The Motivations for the Semantic Change in the Category Green in Arabic: A Synchronic and Diachronic Corpus-Based Analysis


The present article analyses the semantic structure of the colour term (green) in Arabic to establish whether it has undergone a change in terms of meanings and prototypes and to identify the motivating factors for its semantic change. The current study compares and contrasts the polysemy of  (green) in premodern texts and modern texts. To explore the meanings of the word  and to identify its most frequent collocates and thus most prototypical meanings, the study employs the ArabiCorpus (Arabic Corpus Search Tool). The data collected on the term are analysed in accordance with Rosch’s [1] [2] prototype theory, and Lakoff and Johnson’s [3] conceptual metonymy and conceptual metaphor. The results show that  scores highly in its average occurrence in both premodern texts and modern texts and maintains its favourable meaning despite the variance in its prototypical meanings across the selected subcorpora. Its semantic expansion is motivated by conceptual metonymy, conceptual metaphor and loan translation respectively.

Share and Cite:

Lahlou, H. (2020) The Motivations for the Semantic Change in the Category Green in Arabic: A Synchronic and Diachronic Corpus-Based Analysis. Open Journal of Social Sciences, 8, 18-28. doi: 10.4236/jss.2020.81002.

1. Introduction

Colour stands for the psychological explanation of retinal and neuronal sensation of reflected light, comprising three attributes, namely hue (i.e., sensation of wavelengths), brightness (i.e., sensation of luminance) and saturation (i.e., sensation of purity of a dominant wavelength) [4] [5] [6]. However, people conceptualize colours differently across cultures despite the existence of several notable affinities [7]. The lexical units that humans use to express colour concepts may also differ. People from different cultural contexts may have the same colour experiences, but they may vocalize these experiences differently [6].

The present paper analyses the polysemy of the Arabic colour term أَخْضَر (aḫḍar) (green), one of the basic colour terms [8]. In spite of the fact that languages may vary in the number of terms they use for colour concepts, there exists a universal list of eleven basic colour terms: black, white, red, yellow, green, blue, brown, purple, pink, orange, and grey. Languages range in the number of colour terms from two to eleven across languages [8]. For example, English consists of eleven colour terms. For another instance, Arabic, like English, comprises eleven colour terms [9]. Humans may see the same colour, but they may interpret it differently based on their bodily, social and cultural experiences. Colour categories spring from the world, human biology, a cognitive mechanism possessing some of the properties of fuzzy set theory, and a culture-specific selection of the basic colour categories [10].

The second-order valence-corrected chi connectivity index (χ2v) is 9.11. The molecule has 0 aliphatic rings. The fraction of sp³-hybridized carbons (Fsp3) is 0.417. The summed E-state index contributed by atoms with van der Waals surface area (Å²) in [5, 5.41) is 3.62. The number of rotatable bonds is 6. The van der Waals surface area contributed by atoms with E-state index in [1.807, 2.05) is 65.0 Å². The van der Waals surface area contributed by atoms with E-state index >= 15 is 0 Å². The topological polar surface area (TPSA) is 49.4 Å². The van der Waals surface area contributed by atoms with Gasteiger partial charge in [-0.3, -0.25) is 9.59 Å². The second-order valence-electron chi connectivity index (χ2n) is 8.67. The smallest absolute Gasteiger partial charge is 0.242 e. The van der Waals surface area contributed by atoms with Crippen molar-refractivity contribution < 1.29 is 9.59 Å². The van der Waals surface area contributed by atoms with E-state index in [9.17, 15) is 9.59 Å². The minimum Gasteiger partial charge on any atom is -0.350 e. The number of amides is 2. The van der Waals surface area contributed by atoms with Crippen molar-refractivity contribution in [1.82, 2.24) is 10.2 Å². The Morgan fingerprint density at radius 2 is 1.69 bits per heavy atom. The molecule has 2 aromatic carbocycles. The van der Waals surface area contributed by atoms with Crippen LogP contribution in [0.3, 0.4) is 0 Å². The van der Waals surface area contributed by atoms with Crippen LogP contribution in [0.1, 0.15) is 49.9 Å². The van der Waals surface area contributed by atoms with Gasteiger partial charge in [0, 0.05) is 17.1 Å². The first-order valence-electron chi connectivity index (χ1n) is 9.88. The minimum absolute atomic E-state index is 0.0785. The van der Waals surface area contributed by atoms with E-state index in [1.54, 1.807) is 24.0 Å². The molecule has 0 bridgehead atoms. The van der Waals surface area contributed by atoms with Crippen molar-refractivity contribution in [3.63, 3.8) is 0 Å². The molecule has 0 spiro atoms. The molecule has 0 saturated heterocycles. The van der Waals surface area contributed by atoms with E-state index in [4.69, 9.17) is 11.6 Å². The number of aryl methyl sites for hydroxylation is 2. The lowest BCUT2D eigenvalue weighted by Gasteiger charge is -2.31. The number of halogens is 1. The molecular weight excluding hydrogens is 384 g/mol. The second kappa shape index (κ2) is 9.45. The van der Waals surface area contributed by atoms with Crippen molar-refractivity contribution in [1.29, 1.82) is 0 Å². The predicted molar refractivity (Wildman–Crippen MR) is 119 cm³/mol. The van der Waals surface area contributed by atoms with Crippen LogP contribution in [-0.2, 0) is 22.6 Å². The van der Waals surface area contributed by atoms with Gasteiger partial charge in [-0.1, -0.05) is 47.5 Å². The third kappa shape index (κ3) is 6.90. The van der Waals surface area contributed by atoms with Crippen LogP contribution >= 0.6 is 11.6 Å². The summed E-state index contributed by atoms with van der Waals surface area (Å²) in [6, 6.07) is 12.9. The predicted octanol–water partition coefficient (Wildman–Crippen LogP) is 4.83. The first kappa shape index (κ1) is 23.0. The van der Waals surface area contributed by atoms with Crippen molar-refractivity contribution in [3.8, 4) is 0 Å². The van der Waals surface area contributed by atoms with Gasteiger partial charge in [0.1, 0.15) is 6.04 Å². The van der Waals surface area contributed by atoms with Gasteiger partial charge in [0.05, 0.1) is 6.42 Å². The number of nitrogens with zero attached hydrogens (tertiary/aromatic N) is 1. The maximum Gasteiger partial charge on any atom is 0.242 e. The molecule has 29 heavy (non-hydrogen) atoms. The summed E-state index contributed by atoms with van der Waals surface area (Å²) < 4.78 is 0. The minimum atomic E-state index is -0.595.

Language is a communication system that mirrors human beings’ understanding of the world around them [11]. Words are not containers of meaning, but rather they provide access to a cognitive network [12]. The senses that words have are not fixed or restricted, but they evoke a variety of cognitive domains based on context [13]. They are not discrete but fall into a continuum along which they overlap and share some common properties. The meanings that exhibit more common attributes are typical while those that show less common attributes are peripheral. Within this approach, a semantic change takes place when a peripheral sense becomes the core meaning of a lexical unit, or a typical meaning is excluded from the prototype structure of the word [14].

The literature on colour categorization and semantic extension of colour terms across cultures show that there are commonalities and variations in meanings of colour terms and in the ways individuals categorize colours across languages [15] [16] [17]. This diversity is mostly the usual outcome of semantic change. In general, language change is a result of intrinsic features of the human mind and social interaction [18]. Despite considerable literature on colour terms and polysemy across languages, research on the semantic change in colour terms across languages in general and in Arabic in particular is lacking.

The current study compares and contrasts the prototype structure of the word أَخْضَر (aḫḍar) (green) in premodern Arabic texts and modern Arabic texts. This is to determine whether the prototype structure of the lexical category under investigation went through a semantic change, and to find the motivations for the possible semantic change. This will, in turn, provide a greater insight into Arab users’ conceptualization of green. The green colour was chosen for this study because it is one of the most symbolic colours in Arabic culture. It is more associated with positive connotations like nature, paradise and goodness [19].

Thus, the following research questions guide the present study:

1) Does the polysemy of the term أَخْضَر (aḫḍar) in premodern texts differ from its polysemy in modern texts?

2) What motivates the semantic extension of the term أَخْضَر (aḫḍar)?

2. Literature Review